The pattern of route cancellations is interesting too. Zagreb Airport offers incentives to airlines for new routes, and airlines make use of them. But as soon as the incentives stop and the airlines have to start paying full fees, they tend to pull out.

CSA Czech Airlines introduced year-round flights between Prague Václav Havel Airport and Zagreb in the summer of 2016. As it was a new route, the airline was given significant discounts on various charges. Discounts for winter operations were particularly high.

But, predictably, CSA Czech Airlines made use of the incentives for one winter and then discontinued winter services for 2017/18. Finally, in 2019 it also discontinued summer flights too and has now left the airport completely.

Similarly, Emirates operated daily flights to Zagreb for a single winter before pulling out of Zagreb completely, as did Korean Air. There is a clear pattern here: unless the airline is allowed not to pay full charges to the airport, it will leave as soon as the incentives package expires.

From January until June next year, Croatia will take its turn at EU presidency. And yet the country’s capital has only 14 airlines maintaining year-round routes, even during that period.

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Johnny C

Quite interesting to see this happen. Hopefully we will see reduction in fees and a more attractive package for airlines to add Zagreb to the list, as it is clear from their previous operators that there is an interest to serve the Croatian capital.

Zvonimir K.

…. and as it usually goes with concession contract in my country, if the air/passengers’ traffic is lower than stated in contract, the state is to pay up for the difference (many concession highway contracts are made on the same pattern). And concessionaire doesn’t care about boosting the passengers traffic because for then it doesn’t matter, they’ll get the money anyway. Ans yes, Bouygues did a sub lease on its concession to Turkish company…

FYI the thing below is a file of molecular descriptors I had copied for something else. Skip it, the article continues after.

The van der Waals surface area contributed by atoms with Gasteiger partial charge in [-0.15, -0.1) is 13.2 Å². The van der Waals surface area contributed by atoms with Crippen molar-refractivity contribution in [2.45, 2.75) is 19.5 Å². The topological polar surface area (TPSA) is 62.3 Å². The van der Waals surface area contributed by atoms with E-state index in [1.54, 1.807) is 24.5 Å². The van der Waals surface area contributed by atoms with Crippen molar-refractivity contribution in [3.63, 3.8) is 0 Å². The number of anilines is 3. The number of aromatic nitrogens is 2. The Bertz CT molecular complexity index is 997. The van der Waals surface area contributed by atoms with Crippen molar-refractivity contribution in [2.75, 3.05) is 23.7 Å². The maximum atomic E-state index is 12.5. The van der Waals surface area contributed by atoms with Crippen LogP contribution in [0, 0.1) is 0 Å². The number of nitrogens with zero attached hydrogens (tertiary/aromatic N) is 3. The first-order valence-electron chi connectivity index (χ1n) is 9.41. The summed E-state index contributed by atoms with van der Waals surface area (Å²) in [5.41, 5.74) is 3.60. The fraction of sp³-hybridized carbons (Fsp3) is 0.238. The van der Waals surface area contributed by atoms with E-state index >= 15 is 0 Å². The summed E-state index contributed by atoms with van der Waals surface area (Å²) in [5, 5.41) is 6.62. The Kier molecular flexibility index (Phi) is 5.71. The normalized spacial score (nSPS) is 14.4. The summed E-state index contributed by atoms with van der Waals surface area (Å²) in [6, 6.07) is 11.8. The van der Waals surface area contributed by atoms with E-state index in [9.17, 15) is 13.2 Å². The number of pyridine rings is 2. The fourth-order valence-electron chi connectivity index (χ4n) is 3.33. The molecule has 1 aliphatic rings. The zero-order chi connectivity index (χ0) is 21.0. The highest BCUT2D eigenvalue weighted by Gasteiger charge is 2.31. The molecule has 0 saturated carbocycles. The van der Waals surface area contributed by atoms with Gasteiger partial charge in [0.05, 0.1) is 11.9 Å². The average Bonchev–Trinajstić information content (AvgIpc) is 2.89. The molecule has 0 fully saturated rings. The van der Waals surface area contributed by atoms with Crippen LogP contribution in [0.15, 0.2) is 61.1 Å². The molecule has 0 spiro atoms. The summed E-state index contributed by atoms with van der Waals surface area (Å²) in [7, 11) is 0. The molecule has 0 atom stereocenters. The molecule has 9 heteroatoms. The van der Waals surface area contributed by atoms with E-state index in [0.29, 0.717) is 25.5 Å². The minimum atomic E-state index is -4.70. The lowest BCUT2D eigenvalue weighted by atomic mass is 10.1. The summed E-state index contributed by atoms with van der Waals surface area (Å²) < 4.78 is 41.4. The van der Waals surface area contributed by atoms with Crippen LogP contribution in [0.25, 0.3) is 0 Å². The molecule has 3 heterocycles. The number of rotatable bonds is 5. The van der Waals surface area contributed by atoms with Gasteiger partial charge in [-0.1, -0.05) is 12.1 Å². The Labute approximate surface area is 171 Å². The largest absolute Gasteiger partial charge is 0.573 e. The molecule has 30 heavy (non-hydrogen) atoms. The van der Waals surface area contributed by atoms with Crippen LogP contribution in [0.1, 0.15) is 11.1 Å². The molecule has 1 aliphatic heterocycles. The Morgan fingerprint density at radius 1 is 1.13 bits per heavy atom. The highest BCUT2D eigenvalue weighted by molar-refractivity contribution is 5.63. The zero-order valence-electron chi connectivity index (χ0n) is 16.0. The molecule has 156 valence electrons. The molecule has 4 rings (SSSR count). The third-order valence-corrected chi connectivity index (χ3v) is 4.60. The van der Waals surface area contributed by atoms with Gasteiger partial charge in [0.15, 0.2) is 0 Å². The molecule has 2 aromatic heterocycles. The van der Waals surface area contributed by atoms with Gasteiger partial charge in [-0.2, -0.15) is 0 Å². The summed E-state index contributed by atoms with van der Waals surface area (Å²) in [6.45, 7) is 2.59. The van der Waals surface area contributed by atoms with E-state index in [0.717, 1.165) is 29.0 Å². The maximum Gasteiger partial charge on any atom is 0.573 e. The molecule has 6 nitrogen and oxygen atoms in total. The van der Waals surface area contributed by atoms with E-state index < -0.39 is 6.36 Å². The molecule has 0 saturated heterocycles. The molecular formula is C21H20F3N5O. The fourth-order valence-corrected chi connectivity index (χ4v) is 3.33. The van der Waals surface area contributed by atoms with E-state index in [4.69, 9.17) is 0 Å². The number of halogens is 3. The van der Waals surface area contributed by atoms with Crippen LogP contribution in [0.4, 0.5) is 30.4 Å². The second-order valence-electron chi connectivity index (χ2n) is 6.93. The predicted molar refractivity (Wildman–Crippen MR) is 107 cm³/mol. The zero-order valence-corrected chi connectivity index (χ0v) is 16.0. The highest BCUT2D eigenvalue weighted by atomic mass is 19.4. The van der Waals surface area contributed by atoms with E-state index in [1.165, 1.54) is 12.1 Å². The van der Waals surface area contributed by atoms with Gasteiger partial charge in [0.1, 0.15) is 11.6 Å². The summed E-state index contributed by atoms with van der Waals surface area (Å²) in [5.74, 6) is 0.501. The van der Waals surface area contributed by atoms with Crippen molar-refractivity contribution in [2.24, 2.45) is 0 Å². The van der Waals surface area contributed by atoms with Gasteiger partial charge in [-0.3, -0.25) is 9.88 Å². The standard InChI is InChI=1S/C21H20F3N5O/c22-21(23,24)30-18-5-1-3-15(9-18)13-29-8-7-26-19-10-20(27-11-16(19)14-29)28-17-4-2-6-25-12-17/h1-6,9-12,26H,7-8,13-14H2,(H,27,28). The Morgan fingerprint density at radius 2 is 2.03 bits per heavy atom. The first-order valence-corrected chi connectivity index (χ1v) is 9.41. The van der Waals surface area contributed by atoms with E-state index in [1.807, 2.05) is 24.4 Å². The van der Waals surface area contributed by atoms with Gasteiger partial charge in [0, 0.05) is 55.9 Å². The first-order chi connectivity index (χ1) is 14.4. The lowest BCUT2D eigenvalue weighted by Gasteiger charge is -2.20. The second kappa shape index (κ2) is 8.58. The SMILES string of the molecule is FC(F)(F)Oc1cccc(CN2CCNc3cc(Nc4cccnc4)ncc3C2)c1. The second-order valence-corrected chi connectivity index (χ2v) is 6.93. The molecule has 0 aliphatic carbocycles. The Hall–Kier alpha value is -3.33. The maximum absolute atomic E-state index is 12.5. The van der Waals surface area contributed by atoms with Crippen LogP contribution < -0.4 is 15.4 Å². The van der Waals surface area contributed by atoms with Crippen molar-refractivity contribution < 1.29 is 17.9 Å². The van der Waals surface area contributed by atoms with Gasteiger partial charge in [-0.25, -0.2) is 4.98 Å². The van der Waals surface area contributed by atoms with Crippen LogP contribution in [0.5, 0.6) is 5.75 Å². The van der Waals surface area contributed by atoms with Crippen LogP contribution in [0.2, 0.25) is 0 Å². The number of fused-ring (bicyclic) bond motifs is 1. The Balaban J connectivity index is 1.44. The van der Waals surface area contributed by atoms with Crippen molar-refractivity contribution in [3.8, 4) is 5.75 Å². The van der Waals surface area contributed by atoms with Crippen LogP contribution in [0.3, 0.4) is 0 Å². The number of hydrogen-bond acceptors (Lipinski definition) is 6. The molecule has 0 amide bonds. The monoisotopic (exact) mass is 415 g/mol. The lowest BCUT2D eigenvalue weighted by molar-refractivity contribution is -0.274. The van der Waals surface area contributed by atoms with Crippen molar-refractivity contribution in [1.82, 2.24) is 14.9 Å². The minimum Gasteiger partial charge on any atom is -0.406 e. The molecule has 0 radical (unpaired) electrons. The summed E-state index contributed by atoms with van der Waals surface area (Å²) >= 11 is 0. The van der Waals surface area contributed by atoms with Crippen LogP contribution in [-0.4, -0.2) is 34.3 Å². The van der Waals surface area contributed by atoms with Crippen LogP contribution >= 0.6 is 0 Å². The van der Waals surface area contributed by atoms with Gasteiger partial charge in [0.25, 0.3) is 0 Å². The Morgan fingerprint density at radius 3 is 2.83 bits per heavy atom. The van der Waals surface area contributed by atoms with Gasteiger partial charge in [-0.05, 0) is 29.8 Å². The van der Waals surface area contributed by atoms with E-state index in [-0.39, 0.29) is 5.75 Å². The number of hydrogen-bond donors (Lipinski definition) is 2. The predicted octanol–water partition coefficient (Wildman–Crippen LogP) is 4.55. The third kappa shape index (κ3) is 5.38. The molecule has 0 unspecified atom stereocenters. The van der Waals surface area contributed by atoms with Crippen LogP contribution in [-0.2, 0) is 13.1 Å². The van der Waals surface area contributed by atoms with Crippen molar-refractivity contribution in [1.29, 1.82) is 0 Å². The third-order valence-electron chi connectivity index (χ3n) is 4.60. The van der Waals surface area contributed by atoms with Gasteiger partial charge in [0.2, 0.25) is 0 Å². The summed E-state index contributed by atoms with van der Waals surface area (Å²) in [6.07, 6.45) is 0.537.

klicko

There’s nothing to see or do in Zagreb and also why would people that go to coastal Croatia go over Zagreb instead of flying directly to Split or Dubrovnik?

Ed

Klicko,why wouldn’t they stop and have a look around the nation’s capital? there is lots to do and see in ZGB. You clearly have an aversion towards it or have been living under a rock.

Matt Saleh

Who knows how long it will take them to get rid of socialist mentality and corruption, until then they will be losers.

Ella

Croatian here, and absolutley agree. Goverment greed is ruining the young population who wants to travel, develop and progress.

Adrian

No directly flight to Stockholm only 2m a year.. ridiculous.. Its better to fly to Banja Luka and then rent a car to Zagreb..

Mil

I think Direct flighs into Zagreb would help. The past few times I have visted Croata, I have flown into Venice. It’s a 3 hr car ride to my destinatoin but it is a direct flight from JFK. I also live 20 minutes from the Rijeka air port . I prefer to drive then sit around waiting for connecting flights.

Josip

Croatian government had to be aware what are possible aftermaths of giving Zagreb Airport to a concessionaire. Since it obviously did not, now we have to deal with it.
From my point of view the best option would be to let Croatia Airlines go bankrupt and try to attract some low cost airlines to establish a base in Zagreb, something similar to Budapest Airport and Malev scenario.

Gary

No mention of any of the Russian airlines either in this.
I Croatia in the EU as well?
As the EU should be helping them out.
If not they should leave the EU and have a pack with Russia instead.
They always said that it may take awhile but some of the old Baltic States will go back to Russia.